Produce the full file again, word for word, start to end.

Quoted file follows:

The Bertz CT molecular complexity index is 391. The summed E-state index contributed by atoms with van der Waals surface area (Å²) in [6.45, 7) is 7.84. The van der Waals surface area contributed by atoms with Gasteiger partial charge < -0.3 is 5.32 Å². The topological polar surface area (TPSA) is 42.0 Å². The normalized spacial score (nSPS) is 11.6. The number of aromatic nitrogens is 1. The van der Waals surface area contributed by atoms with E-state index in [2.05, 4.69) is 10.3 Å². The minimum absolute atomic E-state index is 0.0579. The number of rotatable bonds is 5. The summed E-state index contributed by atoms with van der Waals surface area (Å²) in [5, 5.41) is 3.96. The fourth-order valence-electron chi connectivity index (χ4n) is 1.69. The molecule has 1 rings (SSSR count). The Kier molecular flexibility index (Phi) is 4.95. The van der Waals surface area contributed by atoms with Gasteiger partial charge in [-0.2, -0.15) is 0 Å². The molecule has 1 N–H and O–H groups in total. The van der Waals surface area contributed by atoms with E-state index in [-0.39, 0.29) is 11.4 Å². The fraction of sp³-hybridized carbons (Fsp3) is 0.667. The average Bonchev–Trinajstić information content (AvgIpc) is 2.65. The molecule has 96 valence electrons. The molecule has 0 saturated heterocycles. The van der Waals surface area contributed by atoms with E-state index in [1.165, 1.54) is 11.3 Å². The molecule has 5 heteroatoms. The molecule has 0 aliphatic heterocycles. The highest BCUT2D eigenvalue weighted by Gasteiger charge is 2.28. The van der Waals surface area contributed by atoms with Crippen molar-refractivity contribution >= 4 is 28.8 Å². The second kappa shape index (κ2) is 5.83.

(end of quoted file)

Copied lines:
The Bertz CT molecular complexity index is 391. The summed E-state index contributed by atoms with van der Waals surface area (Å²) in [6.45, 7) is 7.84. The van der Waals surface area contributed by atoms with Gasteiger partial charge < -0.3 is 5.32 Å². The topological polar surface area (TPSA) is 42.0 Å². The normalized spacial score (nSPS) is 11.6. The number of aromatic nitrogens is 1. The van der Waals surface area contributed by atoms with E-state index in [2.05, 4.69) is 10.3 Å². The minimum absolute atomic E-state index is 0.0579. The number of rotatable bonds is 5. The summed E-state index contributed by atoms with van der Waals surface area (Å²) in [5, 5.41) is 3.96. The fourth-order valence-electron chi connectivity index (χ4n) is 1.69. The molecule has 1 rings (SSSR count). The Kier molecular flexibility index (Phi) is 4.95. The van der Waals surface area contributed by atoms with Gasteiger partial charge in [-0.2, -0.15) is 0 Å². The molecule has 1 N–H and O–H groups in total. The van der Waals surface area contributed by atoms with E-state index in [-0.39, 0.29) is 11.4 Å². The fraction of sp³-hybridized carbons (Fsp3) is 0.667. The average Bonchev–Trinajstić information content (AvgIpc) is 2.65. The molecule has 96 valence electrons. The molecule has 0 saturated heterocycles. The van der Waals surface area contributed by atoms with E-state index in [1.165, 1.54) is 11.3 Å². The molecule has 5 heteroatoms. The molecule has 0 aliphatic heterocycles. The highest BCUT2D eigenvalue weighted by Gasteiger charge is 2.28. The van der Waals surface area contributed by atoms with Crippen molar-refractivity contribution >= 4 is 28.8 Å². The second kappa shape index (κ2) is 5.83.